The quintessential college meal, Top Ramen, is cheap and reliable. What do you get in a package of ramen? In the package you have dry alkaline noodles and a salt lick’s worth of “flavored” bouillon, not at all appetizing when you look at it in that light. This recipe will add flavor and a bit more nutrition in about the same amount of time.
This recipe is based on a minimal broth version of ramen from a local restaurant named Shigezo which, obviously, I recommend.
1.) Fill two medium-sized pots two-thirds full of water and bring to a boil. While the water comes to a boil, grab your favorite ramen bowl and combine the sesame oil, soy sauce and diced garlic inside the bowl. This is the base of our broth.
2.) Place the noodles into one of the boiling pots of water and reduce the heat of the other pot to medium. Now, in the pot at medium heat, pour in a tablespoon of vinegar and then crack the egg into the water.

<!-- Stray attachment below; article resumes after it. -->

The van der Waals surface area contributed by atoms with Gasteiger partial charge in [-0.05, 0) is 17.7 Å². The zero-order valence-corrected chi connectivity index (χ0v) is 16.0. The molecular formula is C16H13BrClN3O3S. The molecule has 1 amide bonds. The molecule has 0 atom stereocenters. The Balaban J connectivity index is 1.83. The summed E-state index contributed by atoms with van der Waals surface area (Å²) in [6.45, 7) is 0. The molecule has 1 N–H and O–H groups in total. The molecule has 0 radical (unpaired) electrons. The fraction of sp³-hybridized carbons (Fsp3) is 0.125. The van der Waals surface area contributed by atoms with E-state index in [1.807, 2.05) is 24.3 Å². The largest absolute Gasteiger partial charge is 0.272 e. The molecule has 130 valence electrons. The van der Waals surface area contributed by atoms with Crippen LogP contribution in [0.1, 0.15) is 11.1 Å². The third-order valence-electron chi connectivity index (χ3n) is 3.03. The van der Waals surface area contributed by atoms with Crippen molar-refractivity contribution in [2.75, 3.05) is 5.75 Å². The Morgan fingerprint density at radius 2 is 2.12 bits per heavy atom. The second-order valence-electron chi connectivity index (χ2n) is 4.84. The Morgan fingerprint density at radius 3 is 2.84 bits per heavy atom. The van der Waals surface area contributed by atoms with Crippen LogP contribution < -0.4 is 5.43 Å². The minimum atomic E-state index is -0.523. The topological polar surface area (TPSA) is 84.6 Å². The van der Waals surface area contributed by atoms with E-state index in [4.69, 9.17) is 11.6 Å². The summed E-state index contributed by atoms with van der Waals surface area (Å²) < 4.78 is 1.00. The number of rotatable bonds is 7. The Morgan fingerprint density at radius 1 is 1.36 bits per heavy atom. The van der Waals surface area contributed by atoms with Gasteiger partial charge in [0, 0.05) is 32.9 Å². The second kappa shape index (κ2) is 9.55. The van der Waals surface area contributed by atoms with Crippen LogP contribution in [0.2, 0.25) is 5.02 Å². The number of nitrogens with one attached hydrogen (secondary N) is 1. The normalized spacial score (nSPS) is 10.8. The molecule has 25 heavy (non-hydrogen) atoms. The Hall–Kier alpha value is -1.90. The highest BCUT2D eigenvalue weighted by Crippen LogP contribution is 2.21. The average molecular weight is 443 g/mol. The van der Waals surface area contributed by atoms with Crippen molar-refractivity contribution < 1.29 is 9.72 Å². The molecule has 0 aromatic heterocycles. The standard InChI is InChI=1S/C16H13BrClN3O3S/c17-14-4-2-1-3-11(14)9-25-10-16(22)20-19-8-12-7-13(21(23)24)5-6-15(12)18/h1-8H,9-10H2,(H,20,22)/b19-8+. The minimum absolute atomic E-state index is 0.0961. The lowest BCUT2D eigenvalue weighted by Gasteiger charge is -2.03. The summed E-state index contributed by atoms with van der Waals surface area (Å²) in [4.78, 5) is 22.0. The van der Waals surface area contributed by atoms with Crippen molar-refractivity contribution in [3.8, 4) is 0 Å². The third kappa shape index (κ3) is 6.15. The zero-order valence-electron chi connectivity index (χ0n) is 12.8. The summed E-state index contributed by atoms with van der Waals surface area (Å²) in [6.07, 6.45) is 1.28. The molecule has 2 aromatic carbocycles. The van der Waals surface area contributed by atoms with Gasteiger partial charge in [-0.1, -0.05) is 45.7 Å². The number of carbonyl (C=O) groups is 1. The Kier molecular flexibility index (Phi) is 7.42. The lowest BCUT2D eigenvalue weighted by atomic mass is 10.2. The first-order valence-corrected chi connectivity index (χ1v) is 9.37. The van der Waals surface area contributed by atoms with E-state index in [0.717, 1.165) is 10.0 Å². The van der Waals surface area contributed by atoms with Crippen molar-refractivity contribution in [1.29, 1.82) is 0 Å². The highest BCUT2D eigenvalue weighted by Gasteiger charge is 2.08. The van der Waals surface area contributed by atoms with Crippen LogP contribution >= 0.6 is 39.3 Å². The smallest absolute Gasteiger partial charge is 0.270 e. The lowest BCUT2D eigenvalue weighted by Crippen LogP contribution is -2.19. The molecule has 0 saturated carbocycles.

Take a spoon, spin the whites around the yolk until it coalesces around the yolk. Remove the poaching pot from the heat and let the egg sit in the water for
3.) After your noodles reach the perfect al dente consistency, which takes 5–7 minutes depending on your stovetop, drain the noodles into a colander. Then dump them into your bowl with the broth.
Toss the broth and noodles together with your chopsticks. With a slotted spoon, retrieve your poached egg and place it on your noodles.
Add green onions for a bit of tang and color.
If you want spicy broth, add Sriracha to the broth concoction before adding your noodles. If your noodles don’t seem right with no broth, heat up a cup or so of your favorite style of stock and add it to your bowl.